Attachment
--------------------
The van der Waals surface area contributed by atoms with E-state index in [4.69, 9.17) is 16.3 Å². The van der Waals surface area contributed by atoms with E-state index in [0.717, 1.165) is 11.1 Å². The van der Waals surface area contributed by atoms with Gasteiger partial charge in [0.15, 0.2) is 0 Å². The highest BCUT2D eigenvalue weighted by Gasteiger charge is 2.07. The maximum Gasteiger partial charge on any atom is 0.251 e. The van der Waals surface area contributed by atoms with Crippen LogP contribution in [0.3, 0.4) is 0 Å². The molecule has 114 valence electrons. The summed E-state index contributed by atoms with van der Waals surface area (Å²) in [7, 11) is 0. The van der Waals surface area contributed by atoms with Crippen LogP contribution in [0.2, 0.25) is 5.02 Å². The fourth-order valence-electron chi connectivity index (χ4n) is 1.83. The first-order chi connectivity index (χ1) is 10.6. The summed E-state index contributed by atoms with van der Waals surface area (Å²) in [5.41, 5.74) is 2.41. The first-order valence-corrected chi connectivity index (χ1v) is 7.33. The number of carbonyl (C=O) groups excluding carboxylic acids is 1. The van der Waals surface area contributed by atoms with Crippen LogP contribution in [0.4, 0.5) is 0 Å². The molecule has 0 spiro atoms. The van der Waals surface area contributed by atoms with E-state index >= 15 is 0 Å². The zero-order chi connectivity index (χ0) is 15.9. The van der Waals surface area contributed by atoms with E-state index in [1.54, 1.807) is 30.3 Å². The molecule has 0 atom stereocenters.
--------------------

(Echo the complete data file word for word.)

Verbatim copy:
The van der Waals surface area contributed by atoms with E-state index in [4.69, 9.17) is 16.3 Å². The van der Waals surface area contributed by atoms with E-state index in [0.717, 1.165) is 11.1 Å². The van der Waals surface area contributed by atoms with Gasteiger partial charge in [0.15, 0.2) is 0 Å². The highest BCUT2D eigenvalue weighted by Gasteiger charge is 2.07. The maximum Gasteiger partial charge on any atom is 0.251 e. The van der Waals surface area contributed by atoms with Crippen LogP contribution in [0.3, 0.4) is 0 Å². The molecule has 114 valence electrons. The summed E-state index contributed by atoms with van der Waals surface area (Å²) in [7, 11) is 0. The van der Waals surface area contributed by atoms with Crippen LogP contribution in [0.2, 0.25) is 5.02 Å². The fourth-order valence-electron chi connectivity index (χ4n) is 1.83. The first-order chi connectivity index (χ1) is 10.6. The summed E-state index contributed by atoms with van der Waals surface area (Å²) in [5.41, 5.74) is 2.41. The first-order valence-corrected chi connectivity index (χ1v) is 7.33. The number of carbonyl (C=O) groups excluding carboxylic acids is 1. The van der Waals surface area contributed by atoms with Crippen LogP contribution in [0.4, 0.5) is 0 Å². The molecule has 0 spiro atoms. The van der Waals surface area contributed by atoms with E-state index >= 15 is 0 Å². The zero-order chi connectivity index (χ0) is 15.9. The van der Waals surface area contributed by atoms with E-state index in [1.54, 1.807) is 30.3 Å². The molecule has 0 atom stereocenters.